Blood pressure, a key factor in circulatory health, is often misunderstood, with its complexity extending far beyond the digits revealed by a blood pressure cuff.
Cardiovascular physician Dr. Majed Chane and the team at CA Heart and Vein Specialists strive to empower our patients through education. That's why we're shedding light on some of the surprising and lesser-known facts about blood pressure, arming you with the knowledge you need to take proactive steps toward improved heart health.
Blood pressure isn't static
You may not realize that blood pressure changes throughout the day depending on your activities, emotions, and even the time of day. For instance, it’s usually lower while you're sleeping and rises when you wake up.
White coat syndrome is real
The phenomenon of experiencing a spike in blood pressure during a medical visit is often referred to as “white coat syndrome.” This condition affects approximately 20% of patients and is generally caused by the anxiety or stress associated with being in a medical environment.
Exercise can temporarily increase blood pressure
While physical activities can temporarily raise your blood pressure, it's not a cause for concern. This is a normal response as your heart pumps blood harder to supply the active muscles. Regular exercise, in fact, strengthens the heart and can lead to a lower resting blood pressure.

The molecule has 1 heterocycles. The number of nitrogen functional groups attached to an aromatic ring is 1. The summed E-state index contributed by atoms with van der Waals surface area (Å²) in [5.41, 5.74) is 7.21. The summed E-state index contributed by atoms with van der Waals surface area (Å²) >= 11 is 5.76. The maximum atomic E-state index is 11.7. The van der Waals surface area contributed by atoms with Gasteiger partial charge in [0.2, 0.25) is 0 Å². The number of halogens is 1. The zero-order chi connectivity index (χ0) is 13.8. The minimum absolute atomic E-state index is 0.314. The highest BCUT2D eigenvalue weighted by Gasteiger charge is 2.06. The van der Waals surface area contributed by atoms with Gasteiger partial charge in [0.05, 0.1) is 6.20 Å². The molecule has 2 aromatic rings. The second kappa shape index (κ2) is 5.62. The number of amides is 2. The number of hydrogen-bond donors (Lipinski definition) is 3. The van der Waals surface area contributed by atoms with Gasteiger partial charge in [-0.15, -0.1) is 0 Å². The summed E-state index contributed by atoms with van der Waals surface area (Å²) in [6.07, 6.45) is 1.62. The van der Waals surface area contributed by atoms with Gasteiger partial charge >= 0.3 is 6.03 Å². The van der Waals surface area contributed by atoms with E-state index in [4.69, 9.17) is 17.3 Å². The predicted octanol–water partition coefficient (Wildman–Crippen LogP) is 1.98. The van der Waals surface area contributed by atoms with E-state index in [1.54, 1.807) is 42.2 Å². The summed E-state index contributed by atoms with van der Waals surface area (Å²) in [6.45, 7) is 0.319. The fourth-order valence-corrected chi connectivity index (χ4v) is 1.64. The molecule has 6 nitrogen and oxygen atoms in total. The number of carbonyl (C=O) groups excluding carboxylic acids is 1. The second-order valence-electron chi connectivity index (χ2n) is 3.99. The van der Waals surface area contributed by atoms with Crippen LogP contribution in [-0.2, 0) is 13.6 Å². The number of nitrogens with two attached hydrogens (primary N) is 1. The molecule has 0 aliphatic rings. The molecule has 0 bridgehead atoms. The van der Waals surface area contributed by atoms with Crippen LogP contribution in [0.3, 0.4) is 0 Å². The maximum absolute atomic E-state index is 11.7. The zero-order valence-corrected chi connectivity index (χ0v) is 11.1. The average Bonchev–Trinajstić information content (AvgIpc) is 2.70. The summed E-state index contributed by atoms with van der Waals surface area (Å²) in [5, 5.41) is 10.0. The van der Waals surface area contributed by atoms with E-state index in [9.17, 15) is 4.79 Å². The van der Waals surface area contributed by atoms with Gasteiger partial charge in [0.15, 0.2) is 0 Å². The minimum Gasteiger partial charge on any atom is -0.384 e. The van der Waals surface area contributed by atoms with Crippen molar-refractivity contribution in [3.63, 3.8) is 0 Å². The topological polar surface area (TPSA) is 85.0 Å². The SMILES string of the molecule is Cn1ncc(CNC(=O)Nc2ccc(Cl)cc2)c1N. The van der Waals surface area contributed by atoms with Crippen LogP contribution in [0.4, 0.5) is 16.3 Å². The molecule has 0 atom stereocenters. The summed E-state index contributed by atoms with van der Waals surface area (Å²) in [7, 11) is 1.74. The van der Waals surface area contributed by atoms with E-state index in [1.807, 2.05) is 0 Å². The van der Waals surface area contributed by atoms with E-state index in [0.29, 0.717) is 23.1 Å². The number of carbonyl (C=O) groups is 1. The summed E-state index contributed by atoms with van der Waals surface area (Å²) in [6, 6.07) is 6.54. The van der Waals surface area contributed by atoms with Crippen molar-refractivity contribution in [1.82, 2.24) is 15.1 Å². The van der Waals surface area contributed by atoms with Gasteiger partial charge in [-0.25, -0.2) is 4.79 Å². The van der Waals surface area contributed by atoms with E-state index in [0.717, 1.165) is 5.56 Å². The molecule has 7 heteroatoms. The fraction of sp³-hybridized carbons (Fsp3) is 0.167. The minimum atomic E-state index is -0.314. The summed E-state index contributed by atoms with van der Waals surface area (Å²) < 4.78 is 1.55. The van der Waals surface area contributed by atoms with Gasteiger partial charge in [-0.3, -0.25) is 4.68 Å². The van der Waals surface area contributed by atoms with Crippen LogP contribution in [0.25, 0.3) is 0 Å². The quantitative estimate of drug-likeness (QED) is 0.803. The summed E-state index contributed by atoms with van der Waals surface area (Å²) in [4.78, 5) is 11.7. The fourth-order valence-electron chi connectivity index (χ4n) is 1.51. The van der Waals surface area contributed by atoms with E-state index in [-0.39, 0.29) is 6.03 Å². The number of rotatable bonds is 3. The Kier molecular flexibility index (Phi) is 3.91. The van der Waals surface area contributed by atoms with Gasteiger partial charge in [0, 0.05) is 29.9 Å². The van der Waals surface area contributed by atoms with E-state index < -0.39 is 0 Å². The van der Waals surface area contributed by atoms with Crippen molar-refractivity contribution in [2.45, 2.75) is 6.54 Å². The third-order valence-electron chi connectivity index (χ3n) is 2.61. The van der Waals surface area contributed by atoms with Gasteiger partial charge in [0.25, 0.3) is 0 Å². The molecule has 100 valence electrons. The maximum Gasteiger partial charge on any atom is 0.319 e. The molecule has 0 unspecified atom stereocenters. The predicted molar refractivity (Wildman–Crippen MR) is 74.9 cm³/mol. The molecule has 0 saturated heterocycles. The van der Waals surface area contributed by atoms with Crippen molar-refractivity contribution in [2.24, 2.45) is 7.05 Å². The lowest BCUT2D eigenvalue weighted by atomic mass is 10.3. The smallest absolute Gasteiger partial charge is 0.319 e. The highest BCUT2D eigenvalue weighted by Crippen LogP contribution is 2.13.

Hypertension affects young people
High blood pressure isn't exclusive to older adults. Younger individuals, even children and teens, can develop high blood pressure, particularly if they’re overweight or have an unhealthy lifestyle. Regular blood pressure checks are important at all ages to ensure early detection and management of hypertension.
Loneliness and isolation can increase blood pressure
Interestingly, social factors like loneliness and isolation can also influence blood pressure. Studies have shown that prolonged periods of loneliness or social isolation can lead to increased blood pressure, possibly due to associated stress and its impact on heart health.
Hypertension often has no symptoms
Dubbed the “silent killer,” high blood pressure usually shows no symptoms until it reaches severe levels. This underscores the importance of regular checkups for early detection and management.
Home blood pressure monitoring is beneficial
Investing in a home blood pressure monitor can provide a picture of your blood pressure trends. This is particularly useful for patients with white coat syndrome or for monitoring the effectiveness of your blood pressure management strategies.
Don't let high blood pressure go unchecked. Knowing your numbers and scheduling a heart health check are proactive steps to keeping your heart healthy.
To get on the path to improved heart health, contact our office in Huntington Beach, California, to schedule a visit with Dr. Chane today. Your heart health matters.